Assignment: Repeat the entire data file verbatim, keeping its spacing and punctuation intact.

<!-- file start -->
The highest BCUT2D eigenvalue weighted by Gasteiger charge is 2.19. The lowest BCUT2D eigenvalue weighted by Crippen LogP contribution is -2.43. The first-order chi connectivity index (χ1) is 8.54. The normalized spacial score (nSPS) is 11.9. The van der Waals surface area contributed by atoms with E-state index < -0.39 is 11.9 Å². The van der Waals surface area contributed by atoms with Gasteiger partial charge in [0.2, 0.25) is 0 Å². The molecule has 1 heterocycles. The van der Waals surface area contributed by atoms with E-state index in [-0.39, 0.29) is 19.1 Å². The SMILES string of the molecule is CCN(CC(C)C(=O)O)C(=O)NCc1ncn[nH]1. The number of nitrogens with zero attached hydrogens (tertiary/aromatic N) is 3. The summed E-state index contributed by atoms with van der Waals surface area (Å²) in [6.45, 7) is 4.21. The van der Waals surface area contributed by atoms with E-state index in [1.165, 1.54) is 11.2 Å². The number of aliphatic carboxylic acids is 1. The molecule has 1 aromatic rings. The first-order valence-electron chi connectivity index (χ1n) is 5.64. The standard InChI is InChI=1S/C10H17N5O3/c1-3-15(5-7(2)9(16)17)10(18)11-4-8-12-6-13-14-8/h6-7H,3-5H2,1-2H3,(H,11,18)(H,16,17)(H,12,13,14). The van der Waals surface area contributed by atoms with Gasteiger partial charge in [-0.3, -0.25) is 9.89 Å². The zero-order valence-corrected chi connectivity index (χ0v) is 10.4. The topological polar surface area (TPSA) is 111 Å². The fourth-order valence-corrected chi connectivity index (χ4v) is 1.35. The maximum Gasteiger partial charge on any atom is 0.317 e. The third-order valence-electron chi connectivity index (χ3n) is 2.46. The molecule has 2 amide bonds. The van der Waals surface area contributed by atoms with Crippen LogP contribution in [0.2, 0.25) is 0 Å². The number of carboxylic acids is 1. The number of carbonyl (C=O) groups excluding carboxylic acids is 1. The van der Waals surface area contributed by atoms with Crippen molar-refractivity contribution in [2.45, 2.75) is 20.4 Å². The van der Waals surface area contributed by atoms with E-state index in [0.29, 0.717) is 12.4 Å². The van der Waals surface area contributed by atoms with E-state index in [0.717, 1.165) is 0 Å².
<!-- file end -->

The highest BCUT2D eigenvalue weighted by Gasteiger charge is 2.19. The lowest BCUT2D eigenvalue weighted by Crippen LogP contribution is -2.43. The first-order chi connectivity index (χ1) is 8.54. The normalized spacial score (nSPS) is 11.9. The van der Waals surface area contributed by atoms with E-state index < -0.39 is 11.9 Å². The van der Waals surface area contributed by atoms with Gasteiger partial charge in [0.2, 0.25) is 0 Å². The molecule has 1 heterocycles. The van der Waals surface area contributed by atoms with E-state index in [-0.39, 0.29) is 19.1 Å². The SMILES string of the molecule is CCN(CC(C)C(=O)O)C(=O)NCc1ncn[nH]1. The number of nitrogens with zero attached hydrogens (tertiary/aromatic N) is 3. The summed E-state index contributed by atoms with van der Waals surface area (Å²) in [6.45, 7) is 4.21. The van der Waals surface area contributed by atoms with E-state index in [1.165, 1.54) is 11.2 Å². The number of aliphatic carboxylic acids is 1. The molecule has 1 aromatic rings. The first-order valence-electron chi connectivity index (χ1n) is 5.64. The standard InChI is InChI=1S/C10H17N5O3/c1-3-15(5-7(2)9(16)17)10(18)11-4-8-12-6-13-14-8/h6-7H,3-5H2,1-2H3,(H,11,18)(H,16,17)(H,12,13,14). The van der Waals surface area contributed by atoms with Gasteiger partial charge in [-0.3, -0.25) is 9.89 Å². The zero-order valence-corrected chi connectivity index (χ0v) is 10.4. The topological polar surface area (TPSA) is 111 Å². The fourth-order valence-corrected chi connectivity index (χ4v) is 1.35. The maximum Gasteiger partial charge on any atom is 0.317 e. The third-order valence-electron chi connectivity index (χ3n) is 2.46. The molecule has 2 amide bonds. The van der Waals surface area contributed by atoms with Crippen LogP contribution in [0.2, 0.25) is 0 Å². The number of carboxylic acids is 1. The number of carbonyl (C=O) groups excluding carboxylic acids is 1. The van der Waals surface area contributed by atoms with Crippen molar-refractivity contribution in [2.45, 2.75) is 20.4 Å². The van der Waals surface area contributed by atoms with E-state index in [0.29, 0.717) is 12.4 Å². The van der Waals surface area contributed by atoms with E-state index in [0.717, 1.165) is 0 Å².